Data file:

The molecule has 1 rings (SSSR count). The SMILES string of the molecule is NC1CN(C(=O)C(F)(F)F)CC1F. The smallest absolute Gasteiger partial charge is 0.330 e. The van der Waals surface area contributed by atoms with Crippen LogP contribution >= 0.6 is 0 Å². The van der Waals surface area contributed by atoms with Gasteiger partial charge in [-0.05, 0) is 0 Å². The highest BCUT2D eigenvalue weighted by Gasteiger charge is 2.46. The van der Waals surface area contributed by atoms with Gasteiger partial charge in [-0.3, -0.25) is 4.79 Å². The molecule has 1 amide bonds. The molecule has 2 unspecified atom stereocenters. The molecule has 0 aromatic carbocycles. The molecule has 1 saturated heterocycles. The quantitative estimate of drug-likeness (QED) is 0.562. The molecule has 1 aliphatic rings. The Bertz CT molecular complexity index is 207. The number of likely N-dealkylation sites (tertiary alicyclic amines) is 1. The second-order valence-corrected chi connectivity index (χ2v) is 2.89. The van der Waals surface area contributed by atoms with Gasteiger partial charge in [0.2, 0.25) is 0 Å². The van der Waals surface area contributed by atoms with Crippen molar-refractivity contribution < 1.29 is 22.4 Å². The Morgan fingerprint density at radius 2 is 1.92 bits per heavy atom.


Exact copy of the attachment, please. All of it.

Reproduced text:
The molecule has 1 rings (SSSR count). The SMILES string of the molecule is NC1CN(C(=O)C(F)(F)F)CC1F. The smallest absolute Gasteiger partial charge is 0.330 e. The van der Waals surface area contributed by atoms with Crippen LogP contribution >= 0.6 is 0 Å². The van der Waals surface area contributed by atoms with Gasteiger partial charge in [-0.05, 0) is 0 Å². The highest BCUT2D eigenvalue weighted by Gasteiger charge is 2.46. The van der Waals surface area contributed by atoms with Gasteiger partial charge in [-0.3, -0.25) is 4.79 Å². The molecule has 1 amide bonds. The molecule has 2 unspecified atom stereocenters. The molecule has 0 aromatic carbocycles. The molecule has 1 saturated heterocycles. The quantitative estimate of drug-likeness (QED) is 0.562. The molecule has 1 aliphatic rings. The Bertz CT molecular complexity index is 207. The number of likely N-dealkylation sites (tertiary alicyclic amines) is 1. The second-order valence-corrected chi connectivity index (χ2v) is 2.89. The van der Waals surface area contributed by atoms with Gasteiger partial charge in [0.2, 0.25) is 0 Å². The van der Waals surface area contributed by atoms with Crippen molar-refractivity contribution < 1.29 is 22.4 Å². The Morgan fingerprint density at radius 2 is 1.92 bits per heavy atom.